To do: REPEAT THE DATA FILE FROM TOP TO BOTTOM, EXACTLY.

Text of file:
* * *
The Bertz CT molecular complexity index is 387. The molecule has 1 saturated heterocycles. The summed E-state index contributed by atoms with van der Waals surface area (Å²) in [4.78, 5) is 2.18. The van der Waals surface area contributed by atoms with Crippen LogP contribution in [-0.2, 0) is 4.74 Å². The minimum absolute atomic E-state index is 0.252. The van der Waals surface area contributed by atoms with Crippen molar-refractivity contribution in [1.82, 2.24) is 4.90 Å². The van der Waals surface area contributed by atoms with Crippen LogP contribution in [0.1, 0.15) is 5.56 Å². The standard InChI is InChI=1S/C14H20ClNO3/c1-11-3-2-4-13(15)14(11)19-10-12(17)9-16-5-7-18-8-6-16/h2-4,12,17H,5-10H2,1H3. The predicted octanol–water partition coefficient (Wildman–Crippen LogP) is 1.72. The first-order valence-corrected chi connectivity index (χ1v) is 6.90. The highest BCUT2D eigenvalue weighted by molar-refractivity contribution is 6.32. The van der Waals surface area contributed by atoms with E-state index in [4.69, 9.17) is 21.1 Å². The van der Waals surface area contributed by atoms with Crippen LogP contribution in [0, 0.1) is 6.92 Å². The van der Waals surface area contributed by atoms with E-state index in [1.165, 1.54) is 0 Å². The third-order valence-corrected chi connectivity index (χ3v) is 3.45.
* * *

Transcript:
The Bertz CT molecular complexity index is 387. The molecule has 1 saturated heterocycles. The summed E-state index contributed by atoms with van der Waals surface area (Å²) in [4.78, 5) is 2.18. The van der Waals surface area contributed by atoms with Crippen LogP contribution in [-0.2, 0) is 4.74 Å². The minimum absolute atomic E-state index is 0.252. The van der Waals surface area contributed by atoms with Crippen molar-refractivity contribution in [1.82, 2.24) is 4.90 Å². The van der Waals surface area contributed by atoms with Crippen LogP contribution in [0.1, 0.15) is 5.56 Å². The standard InChI is InChI=1S/C14H20ClNO3/c1-11-3-2-4-13(15)14(11)19-10-12(17)9-16-5-7-18-8-6-16/h2-4,12,17H,5-10H2,1H3. The predicted octanol–water partition coefficient (Wildman–Crippen LogP) is 1.72. The first-order valence-corrected chi connectivity index (χ1v) is 6.90. The highest BCUT2D eigenvalue weighted by molar-refractivity contribution is 6.32. The van der Waals surface area contributed by atoms with E-state index in [4.69, 9.17) is 21.1 Å². The van der Waals surface area contributed by atoms with Crippen LogP contribution in [0, 0.1) is 6.92 Å². The van der Waals surface area contributed by atoms with E-state index in [1.165, 1.54) is 0 Å². The third-order valence-corrected chi connectivity index (χ3v) is 3.45.